Curriculum Vitae Luca Pappalardo

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Curriculum Vitae

Luca Pappalardo


• M.Sc. in Computer Science Date: 22/07/2010

Given by: University of Salerno Final Grade: 110/110 cum laude

Advisor: Roberto De Prisco (Department of Computer Science and applications)

• Diploma in Piano Date: 17/07/2010

Given by: Conservatory of Salerno

Studies and current positions

• January 1st, 2011 - now:

PhD student in Computer Science, Computer Science Department, University of Pisa, Italy.

Supervisor: Dino Pedreschi.

• January 1st, 2011 - now:

associate researcher at KDDLab, ISTI-CNR, for the study of new mobility models and in- teractions between mobility and social networks.

Supervisor: Fosca Giannotti.

• January 1st, 2011 - now:

associate researcher at UILab, IIT-CNR, for the study and developing of new mobility models for opportunistic routing.

Supervisor: Marco Conti.

• June 2010:

student at Lifelong Learning Programme Erasmus Intensive Programme (IP), ”Interdisci- plinary Approaches to Microarray Data Analysis”, Marina di Ascea, Italy.

• March 2011:

student at Bertinoro International Spring School on Computer Science, Bertinoro, Italy.

• July 2011:

student at Lipari Summer School on Computational Social Science, island of Lipari, Italy.

• September 2002 - July 2010:

M.Sc. (Laurea) in Computer Science at University of Salerno.

• September 2008 - February 2009:

Erasmus Student at University Rey Juan Carlos of Madrid, Spain.



Research statement

The Big Data revolution offers us a giant laboratory of human dynamics. If, in the past decade, network theory has revolutionized our understanding of systems of interacting objects, now in the area of complex systems another seismic shift is taking place: the mathematical modeling of human behavior. In this context, social networks and human mobility are central issues, due their wide range of application, from the study of epidemics, to new paradigm of computation.

In my PhD thesis, I am investigating the modeling of human mobility behavior and complex networks evolution, both from an analytical perspective and a pattern discovery point of view.

The combination of network science with data mining could represent a breakthrough for under- standing human mobility behavior, giving their complementary approach to taming complexity:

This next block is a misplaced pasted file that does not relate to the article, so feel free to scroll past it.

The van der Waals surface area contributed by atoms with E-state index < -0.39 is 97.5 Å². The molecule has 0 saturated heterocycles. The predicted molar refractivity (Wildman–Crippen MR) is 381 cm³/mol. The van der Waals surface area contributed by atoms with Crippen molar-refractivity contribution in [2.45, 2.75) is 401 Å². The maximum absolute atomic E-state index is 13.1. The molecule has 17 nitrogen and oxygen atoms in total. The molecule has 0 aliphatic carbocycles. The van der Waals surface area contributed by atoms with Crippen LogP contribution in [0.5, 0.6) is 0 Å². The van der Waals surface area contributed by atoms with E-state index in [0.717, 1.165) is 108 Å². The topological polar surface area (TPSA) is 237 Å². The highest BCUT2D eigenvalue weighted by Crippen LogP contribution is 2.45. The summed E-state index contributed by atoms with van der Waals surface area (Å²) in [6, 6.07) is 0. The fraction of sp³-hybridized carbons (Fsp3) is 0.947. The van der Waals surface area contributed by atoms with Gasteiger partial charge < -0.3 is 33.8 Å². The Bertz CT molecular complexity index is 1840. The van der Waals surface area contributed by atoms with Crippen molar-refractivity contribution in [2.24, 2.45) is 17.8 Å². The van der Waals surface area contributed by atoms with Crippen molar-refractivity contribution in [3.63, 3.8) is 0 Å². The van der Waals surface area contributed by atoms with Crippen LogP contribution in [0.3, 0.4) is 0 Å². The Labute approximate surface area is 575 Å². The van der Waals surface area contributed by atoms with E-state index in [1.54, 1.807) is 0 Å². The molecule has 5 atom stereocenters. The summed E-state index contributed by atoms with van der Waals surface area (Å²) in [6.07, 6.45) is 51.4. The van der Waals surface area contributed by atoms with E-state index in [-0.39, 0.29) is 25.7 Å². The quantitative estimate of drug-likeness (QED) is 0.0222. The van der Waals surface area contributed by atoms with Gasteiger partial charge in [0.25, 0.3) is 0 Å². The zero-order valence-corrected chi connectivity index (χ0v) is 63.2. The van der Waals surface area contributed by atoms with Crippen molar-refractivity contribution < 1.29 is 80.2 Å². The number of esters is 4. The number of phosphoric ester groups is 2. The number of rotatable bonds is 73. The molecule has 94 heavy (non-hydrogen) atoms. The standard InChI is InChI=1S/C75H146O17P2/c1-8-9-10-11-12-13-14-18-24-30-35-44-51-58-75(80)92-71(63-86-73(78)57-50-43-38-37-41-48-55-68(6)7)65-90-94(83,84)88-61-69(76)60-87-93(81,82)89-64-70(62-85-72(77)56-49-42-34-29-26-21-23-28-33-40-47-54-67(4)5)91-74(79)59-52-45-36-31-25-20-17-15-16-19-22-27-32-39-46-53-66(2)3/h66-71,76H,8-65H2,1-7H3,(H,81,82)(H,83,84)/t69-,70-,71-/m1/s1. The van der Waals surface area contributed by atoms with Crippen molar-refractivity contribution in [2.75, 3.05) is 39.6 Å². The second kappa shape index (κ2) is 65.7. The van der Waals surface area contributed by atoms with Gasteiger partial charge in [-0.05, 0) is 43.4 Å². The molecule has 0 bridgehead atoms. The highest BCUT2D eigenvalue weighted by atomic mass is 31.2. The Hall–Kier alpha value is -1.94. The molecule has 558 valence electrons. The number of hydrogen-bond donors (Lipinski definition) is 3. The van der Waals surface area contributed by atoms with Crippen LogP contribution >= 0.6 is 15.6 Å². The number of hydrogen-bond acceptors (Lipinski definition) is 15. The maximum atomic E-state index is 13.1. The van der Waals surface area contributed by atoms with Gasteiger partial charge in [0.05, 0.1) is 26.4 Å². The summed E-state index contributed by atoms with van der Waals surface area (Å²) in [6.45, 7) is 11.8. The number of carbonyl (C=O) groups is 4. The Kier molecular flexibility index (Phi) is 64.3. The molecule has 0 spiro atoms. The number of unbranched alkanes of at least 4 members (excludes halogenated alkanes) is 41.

while the former has unveiled the general statistical laws governing some relevant quantities about human motion, the latter has developed methods for discovering the statistically significant sub- populations where complexity disappears and regular behavior appears. A goal of my research proposal is to investigate how the combination of the two approaches has the potential to develop macro-micro models of human mobility and achieve an unprecedented explanatory and predictive power. The current macro-laws of human mobility focus on asymptotic properties: to achieve a better short-range temporal fidelity, we need to incorporate the periodic modulations that are known to characterize human mobility, as well potential correlations in spatial mobility, and the semantics related to the logical day view. The motion of an individual can be described by a simple model that depends only on a small number of parameters; however, to turn this knowledge into actionable recommendations, we need to gain a better understanding of the factors that affect the parameters that pertain to an individual’s mobility pattern. To this end, mobility data mining may characterize sub-groups where the macro-laws specialize, specific parameters are fitted, and a better fidelity achieved. The investigation of human mobility behavior involves the attempt to answer interesting questions: How do the mobility patterns and parameters, such as a user’s radius of gyration or a commuting profile, depend on demographic factors and social network characteris- tics? Do these parameters and patterns correlate with population density? Are there dependencies on age, gender, or other demographic factors and mobility? Would the level of income, poverty, crime and other social factors of the region that a user frequently visits correlate with the user’s travel patterns? How communities and homophily are correlated with proximity and mobility? An- other interesting aspect is the emergence and increasing popularity of location-based Mobile Social Networks (e.g., Foursquare), geographic social networks (e.g., Flickr), or simply social networks with geographic features such as Twitter and Facebook in which the content can be associated to a geographic location. Users in the social web leave footprints of their movements, their visits on real and virtual places and their movements can be recorded and analyzed. These data allow to begin studying the interplay between mobility patterns and the structure of social ties, and call for challenging extensions of existing mining and querying framework. In addition, there are other two key issues for research. Can we use the same methodologies developed for moving objects for the virtual moving users to analyze their trajectories? If the methodologies are the same, it is also the same for the semantic and for the interpretation of the movement?